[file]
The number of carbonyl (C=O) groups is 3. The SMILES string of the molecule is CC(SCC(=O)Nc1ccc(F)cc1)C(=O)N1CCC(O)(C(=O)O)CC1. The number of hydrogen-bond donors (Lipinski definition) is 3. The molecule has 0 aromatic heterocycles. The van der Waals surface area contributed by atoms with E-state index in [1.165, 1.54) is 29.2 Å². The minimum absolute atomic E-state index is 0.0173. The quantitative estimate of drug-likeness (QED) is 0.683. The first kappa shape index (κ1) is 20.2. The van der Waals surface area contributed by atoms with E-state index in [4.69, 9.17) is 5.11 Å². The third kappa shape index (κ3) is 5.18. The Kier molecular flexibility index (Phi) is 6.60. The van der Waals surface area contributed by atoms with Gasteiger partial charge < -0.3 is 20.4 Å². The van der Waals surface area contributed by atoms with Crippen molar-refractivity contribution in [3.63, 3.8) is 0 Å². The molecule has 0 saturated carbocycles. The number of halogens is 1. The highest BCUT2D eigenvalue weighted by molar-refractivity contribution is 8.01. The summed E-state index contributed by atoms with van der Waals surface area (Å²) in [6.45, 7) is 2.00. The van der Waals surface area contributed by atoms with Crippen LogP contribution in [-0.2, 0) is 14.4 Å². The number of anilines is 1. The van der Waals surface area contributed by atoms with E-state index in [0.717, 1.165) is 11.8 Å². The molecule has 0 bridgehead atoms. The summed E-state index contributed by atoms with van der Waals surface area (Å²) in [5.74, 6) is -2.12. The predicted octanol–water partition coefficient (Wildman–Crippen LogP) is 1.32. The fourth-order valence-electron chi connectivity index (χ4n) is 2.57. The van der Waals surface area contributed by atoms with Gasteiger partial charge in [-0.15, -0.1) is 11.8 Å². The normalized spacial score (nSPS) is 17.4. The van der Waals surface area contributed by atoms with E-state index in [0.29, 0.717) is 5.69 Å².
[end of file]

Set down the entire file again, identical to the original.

The number of carbonyl (C=O) groups is 3. The SMILES string of the molecule is CC(SCC(=O)Nc1ccc(F)cc1)C(=O)N1CCC(O)(C(=O)O)CC1. The number of hydrogen-bond donors (Lipinski definition) is 3. The molecule has 0 aromatic heterocycles. The van der Waals surface area contributed by atoms with E-state index in [1.165, 1.54) is 29.2 Å². The minimum absolute atomic E-state index is 0.0173. The quantitative estimate of drug-likeness (QED) is 0.683. The first kappa shape index (κ1) is 20.2. The van der Waals surface area contributed by atoms with E-state index in [4.69, 9.17) is 5.11 Å². The third kappa shape index (κ3) is 5.18. The Kier molecular flexibility index (Phi) is 6.60. The van der Waals surface area contributed by atoms with Gasteiger partial charge < -0.3 is 20.4 Å². The van der Waals surface area contributed by atoms with Crippen molar-refractivity contribution in [3.63, 3.8) is 0 Å². The molecule has 0 saturated carbocycles. The number of halogens is 1. The highest BCUT2D eigenvalue weighted by molar-refractivity contribution is 8.01. The summed E-state index contributed by atoms with van der Waals surface area (Å²) in [6.45, 7) is 2.00. The van der Waals surface area contributed by atoms with Crippen LogP contribution in [-0.2, 0) is 14.4 Å². The number of anilines is 1. The van der Waals surface area contributed by atoms with E-state index in [0.717, 1.165) is 11.8 Å². The molecule has 0 bridgehead atoms. The summed E-state index contributed by atoms with van der Waals surface area (Å²) in [5.74, 6) is -2.12. The predicted octanol–water partition coefficient (Wildman–Crippen LogP) is 1.32. The fourth-order valence-electron chi connectivity index (χ4n) is 2.57. The van der Waals surface area contributed by atoms with Gasteiger partial charge in [-0.15, -0.1) is 11.8 Å². The normalized spacial score (nSPS) is 17.4. The van der Waals surface area contributed by atoms with E-state index in [0.29, 0.717) is 5.69 Å².